Speech and language students
The Board will write to the Ministries of Education and Health requesting they review the number and needs of pre-school speech and language students at the First Words, Pre-School Speech and Language Initiative in Ottawa, and provide appropriate additional funding which will allow the Board to provide supports to these students when they enter school without affecting others already in the system.
Planet enviro-science curriculum
On May 11 the OCDSB launched the DC Planet enviro-science curriculum, the first in North America. It celebrated its Better Schools Partnership with Duke Solutions to convert energy savings into school improvements.
Invited speakers included Randall Hayes, founder of the Rainforest Action Network which is dedicated to halt destruction of tropical rainforests; Brian Staszenski, founder of the Destination Conservation environmental education program; and Keith Butler of Duke Solutions whose company has completed the energy-saving retrofits.
Jim Libbey, Chair of the Board stated, “The OCDSB is actively working to reduce energy costs and CO2 emissions while teaching students ways to reduce energy use, conserve water, and minimize waste production.”
Students simulate colony on mars
On Saturday, April 28, students from ten schools in the OCDSB were in Marsville, a simulated Martian colony at the Museum of Science and Technology on St. Laurent Boulevard.
On Saturday, Link-Up Day, students in area boards met to construct the Ottawa colony and communicate via the web with other simulated Martian colonies in Vancouver, Watson Lake, Saskatoon, Toronto, Windsor and New Brunswick.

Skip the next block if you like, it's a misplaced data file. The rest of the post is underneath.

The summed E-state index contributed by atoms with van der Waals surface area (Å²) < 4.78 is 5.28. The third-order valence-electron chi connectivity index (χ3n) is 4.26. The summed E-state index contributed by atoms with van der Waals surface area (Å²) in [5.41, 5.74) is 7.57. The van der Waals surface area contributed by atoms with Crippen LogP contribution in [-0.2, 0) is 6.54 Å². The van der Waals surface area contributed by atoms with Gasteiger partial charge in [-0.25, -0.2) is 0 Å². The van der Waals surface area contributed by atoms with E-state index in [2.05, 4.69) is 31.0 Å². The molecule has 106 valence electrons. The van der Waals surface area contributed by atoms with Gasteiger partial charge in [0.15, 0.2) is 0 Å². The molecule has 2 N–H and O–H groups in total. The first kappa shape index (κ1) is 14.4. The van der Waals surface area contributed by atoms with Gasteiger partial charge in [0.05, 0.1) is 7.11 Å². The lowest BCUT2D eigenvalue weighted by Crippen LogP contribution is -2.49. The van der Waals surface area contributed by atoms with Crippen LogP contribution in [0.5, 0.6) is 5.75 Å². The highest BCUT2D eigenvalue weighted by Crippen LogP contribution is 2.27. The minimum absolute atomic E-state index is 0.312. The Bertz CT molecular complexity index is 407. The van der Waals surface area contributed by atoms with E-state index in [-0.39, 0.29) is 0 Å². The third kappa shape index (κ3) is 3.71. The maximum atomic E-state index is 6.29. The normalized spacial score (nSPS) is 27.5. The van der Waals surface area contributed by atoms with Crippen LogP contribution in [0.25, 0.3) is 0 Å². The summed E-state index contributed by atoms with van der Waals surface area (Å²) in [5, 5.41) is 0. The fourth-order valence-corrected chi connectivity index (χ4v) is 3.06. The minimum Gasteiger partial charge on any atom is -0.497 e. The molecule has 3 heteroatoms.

Participating OCDSB schools researched and built the following systems: Blossom Park PS food production and delivery; Broadview PS temperature control; Devonshire Community PS and Lady Evelyn Alternative School transportation; Henry Munro MS health and recreation; Leslie Park PS water supply; Meadowlands PS communications; Metcalfe PS waste management; R.Byrns Curry PS energy supply; and Rockcliffe Park PS air supply.
Assisted by Educational Technology Integrators from the Ottawa Centre for Research and Innovation the students displayed their work on a web site.
Community leaders' forum
The Board will organize a community leaders' forum including MPPs, municipal leaders, representatives from area boards, and local health and social organizations to develop community strategies related to the provincial funding formula for education including the formula for special education.
School year calendar 2001-2002
The proposed school year calendar for 2001-2002 was approved for submission to the Ministry of Education. The first day of school will be 4 September 2001; the Christmas Break will run from 24 December to 4 January; the Mid-winter Break from 11 to 15 March 2002; and the last day of school will be 27 June 2002.
The Board will petition the Ministry to increase the number of PD days (currently four), to allow time for curriculum training and in-service, and to request that secondary schools be allowed more flexibility in scheduling examinations.
As part of the cyclical review of Board policies, the Board's combined policy on harassment and abuse was separated into two policies, one dealing with employee misconduct toward a student, and the other revised to deal with alleged harassment of students and/or employees. Principals are responsible each year for ensuring that all students, staff and school councils are aware of these Board policies and supporting Board procedures.
The Board adopted an Antiracism and Ethnocultural Equity policy which was drafted in consultation with the OCDSB's Council for Ethnocultural Equity. The full policy is available on the board web site at http://www.ocdsb.edu.on.ca/.